October 25, 2015 | John Paul Catanzaro
The act of grabbing an overhead bar and pulling yourself up until your chin clears that bar is pretty difficult for most people. In fact, some would consider it impossible, but like anything where there’s a will, there’s a way and chin-ups are no different. With the proper training and a few key elements in place, achieving 20 chin-ups is a real possibility. Here’s how to do it.
Let’s start by looking at the top variables required to get past this (high) hurdle:
1. Body Weight
Body weight is the top factor. The more you weigh, the more difficult it is to lift your weight. You’re likely to be more successful with chin-ups if you weigh closer to 100 pounds than if you weigh closer to 300 pounds. It just makes sense. Does strength come in to play? Absolutely, but it’s not the number one factor for the simple reason that an extremely strong individual will struggle with chin-ups if they’re heavy. Don’t believe me? Ask any 250+ pound bodybuilder or powerlifter to perform as many chin-ups as possible – and I’m talking about strict, controlled, “dead-hang to chin-clearing” chin-ups – and you’ll be able to count the reps on one hand, maybe two if they’re lucky but no more than that.
2. Body Composition
Body composition comes next. Obviously, the higher the muscle mass and the lower the body fat, the better! If you have two individuals with the same body weight, the leaner one will always win out. When it comes to chin-ups and pretty much any other body weight exercise, fat is non-functional tissue. It will not contribute to your performance and will simply weigh you down. When advanced trainees embark on a body composition phase, the goal is to maintain muscle mass and strength while decreasing body fat. Often, a few pounds of body weight are lost in the process, and the end result with regards to chin-ups is that the absolute numbers may drop slightly, but the relative numbers always increase. In other words, your one repetition maximum may drop from 100 pounds attached to a chin/dip belt to 90 pounds, but you’ll be able to do more body weight chin-ups.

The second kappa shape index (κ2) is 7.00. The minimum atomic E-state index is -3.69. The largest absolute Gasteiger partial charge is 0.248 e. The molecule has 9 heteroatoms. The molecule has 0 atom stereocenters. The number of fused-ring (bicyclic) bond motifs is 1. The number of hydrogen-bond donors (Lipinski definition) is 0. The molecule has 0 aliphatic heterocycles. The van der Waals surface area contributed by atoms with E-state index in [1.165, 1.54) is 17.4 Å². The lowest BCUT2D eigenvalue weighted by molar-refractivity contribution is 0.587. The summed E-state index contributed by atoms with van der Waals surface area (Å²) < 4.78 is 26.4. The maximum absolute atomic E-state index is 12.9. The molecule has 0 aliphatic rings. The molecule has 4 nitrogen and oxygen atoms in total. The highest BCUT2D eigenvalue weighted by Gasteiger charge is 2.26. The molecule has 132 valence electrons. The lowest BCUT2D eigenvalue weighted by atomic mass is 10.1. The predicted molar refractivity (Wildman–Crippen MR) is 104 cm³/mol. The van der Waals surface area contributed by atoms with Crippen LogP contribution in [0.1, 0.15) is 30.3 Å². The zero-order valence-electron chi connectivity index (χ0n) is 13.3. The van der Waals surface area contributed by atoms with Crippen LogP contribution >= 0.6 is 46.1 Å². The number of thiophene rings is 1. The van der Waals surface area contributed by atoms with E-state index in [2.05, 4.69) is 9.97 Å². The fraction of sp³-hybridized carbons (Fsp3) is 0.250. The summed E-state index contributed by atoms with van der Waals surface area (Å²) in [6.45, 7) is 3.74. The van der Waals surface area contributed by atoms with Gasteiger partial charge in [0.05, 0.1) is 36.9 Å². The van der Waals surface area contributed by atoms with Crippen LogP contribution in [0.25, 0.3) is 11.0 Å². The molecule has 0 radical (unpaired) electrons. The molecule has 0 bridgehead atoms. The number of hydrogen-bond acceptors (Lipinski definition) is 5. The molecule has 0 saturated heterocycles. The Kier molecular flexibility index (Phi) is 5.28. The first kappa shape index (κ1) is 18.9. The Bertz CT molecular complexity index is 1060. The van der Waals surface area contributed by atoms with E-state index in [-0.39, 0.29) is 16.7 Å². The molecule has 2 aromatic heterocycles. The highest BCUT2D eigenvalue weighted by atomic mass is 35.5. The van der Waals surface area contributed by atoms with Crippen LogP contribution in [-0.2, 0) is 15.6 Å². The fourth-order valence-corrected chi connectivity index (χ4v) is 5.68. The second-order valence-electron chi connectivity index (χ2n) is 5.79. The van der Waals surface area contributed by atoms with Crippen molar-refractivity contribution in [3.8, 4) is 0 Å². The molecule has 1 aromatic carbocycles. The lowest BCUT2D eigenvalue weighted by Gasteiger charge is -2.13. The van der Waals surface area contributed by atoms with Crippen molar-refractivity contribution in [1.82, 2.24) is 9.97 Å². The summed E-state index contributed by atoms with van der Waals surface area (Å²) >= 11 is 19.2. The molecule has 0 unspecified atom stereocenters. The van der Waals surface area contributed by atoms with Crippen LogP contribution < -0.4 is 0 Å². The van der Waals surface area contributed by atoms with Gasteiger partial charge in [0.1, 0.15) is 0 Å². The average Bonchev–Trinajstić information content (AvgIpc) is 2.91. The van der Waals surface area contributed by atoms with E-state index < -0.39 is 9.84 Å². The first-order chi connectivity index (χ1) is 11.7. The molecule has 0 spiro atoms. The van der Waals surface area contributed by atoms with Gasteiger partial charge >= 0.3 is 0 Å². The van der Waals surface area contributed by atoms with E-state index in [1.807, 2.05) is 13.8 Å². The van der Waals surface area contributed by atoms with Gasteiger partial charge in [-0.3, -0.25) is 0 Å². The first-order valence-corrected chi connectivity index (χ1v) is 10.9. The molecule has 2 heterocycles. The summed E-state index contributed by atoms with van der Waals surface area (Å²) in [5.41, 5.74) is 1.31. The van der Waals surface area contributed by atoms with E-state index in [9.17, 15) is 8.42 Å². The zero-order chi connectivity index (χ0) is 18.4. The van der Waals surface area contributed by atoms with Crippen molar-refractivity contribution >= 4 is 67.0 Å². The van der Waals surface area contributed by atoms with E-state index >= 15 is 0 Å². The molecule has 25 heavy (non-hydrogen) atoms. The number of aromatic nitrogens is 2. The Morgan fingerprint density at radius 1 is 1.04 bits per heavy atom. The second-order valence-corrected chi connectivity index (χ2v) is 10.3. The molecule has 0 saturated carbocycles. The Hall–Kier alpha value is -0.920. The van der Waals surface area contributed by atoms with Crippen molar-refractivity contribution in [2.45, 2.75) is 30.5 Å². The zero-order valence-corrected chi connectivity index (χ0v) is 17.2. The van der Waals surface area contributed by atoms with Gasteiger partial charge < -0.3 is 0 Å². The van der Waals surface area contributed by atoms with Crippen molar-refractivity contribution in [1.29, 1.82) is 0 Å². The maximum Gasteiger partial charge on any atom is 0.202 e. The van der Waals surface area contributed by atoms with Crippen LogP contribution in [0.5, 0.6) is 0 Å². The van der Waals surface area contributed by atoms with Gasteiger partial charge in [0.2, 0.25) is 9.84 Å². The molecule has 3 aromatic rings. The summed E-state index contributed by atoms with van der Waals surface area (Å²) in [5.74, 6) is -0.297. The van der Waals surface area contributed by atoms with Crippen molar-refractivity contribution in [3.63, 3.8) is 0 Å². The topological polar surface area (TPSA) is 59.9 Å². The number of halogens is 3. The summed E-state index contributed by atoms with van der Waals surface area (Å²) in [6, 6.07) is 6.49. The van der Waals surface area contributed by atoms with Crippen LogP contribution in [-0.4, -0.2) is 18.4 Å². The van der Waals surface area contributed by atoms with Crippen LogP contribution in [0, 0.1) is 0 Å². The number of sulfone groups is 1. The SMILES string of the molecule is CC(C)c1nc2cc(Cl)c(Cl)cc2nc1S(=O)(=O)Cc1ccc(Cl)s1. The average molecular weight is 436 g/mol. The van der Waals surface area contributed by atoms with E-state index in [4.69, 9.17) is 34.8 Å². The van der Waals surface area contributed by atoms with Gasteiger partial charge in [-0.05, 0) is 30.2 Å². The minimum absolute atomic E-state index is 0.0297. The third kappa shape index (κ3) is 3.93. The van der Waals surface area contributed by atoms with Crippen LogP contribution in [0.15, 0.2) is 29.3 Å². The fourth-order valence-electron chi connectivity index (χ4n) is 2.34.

Strength is the next factor. Building strength in your arms, shoulders and back will help your efforts. A strong grip is also an asset when it comes to chin-ups. If you can barely do one or two chin-ups though, the initial goal should be to improve relative strength, or the ability to produce maximum force relative to your body weight. The loading parameters required to improve this form of strength are as follows: high intensity (85-100% 1RM), low reps (1-5), high sets (5+), explosive concentric actions (with high loads the actual velocity may be slow, but the intent should always be fast), longer rest intervals (3-5 minutes), and of course sufficient rest and recovery between training sessions (4+ days).
Let’s look at some specific methods to improve your ability to perform a chin-up. First a quick review: isometric strength is 10-15% greater than concentric strength, and eccentric strength can be as much as 40% greater than isometric strength. If you’re unable to raise your body from a dead hang in the bottom position of a chin-up until your chin clears the bar at the top position (the concentric action), then focus on the stronger isometric (static) and eccentric (lowering) actions. Here’s how to do it.
For eccentric training, preform partner- or band-assisted chin-ups and emphasize a slow, controlled lowering (typically 4-5 seconds to lower). On the last repetition of each set, take 10 seconds to lower in a uniform fashion from top to bottom. As you get stronger over time, reduce the amount of assistance until you’re able to perform the movement on your own. You can reduce the assistance by going from two legs to one leg and/or by using a smaller band (wider bands provide greater assistance).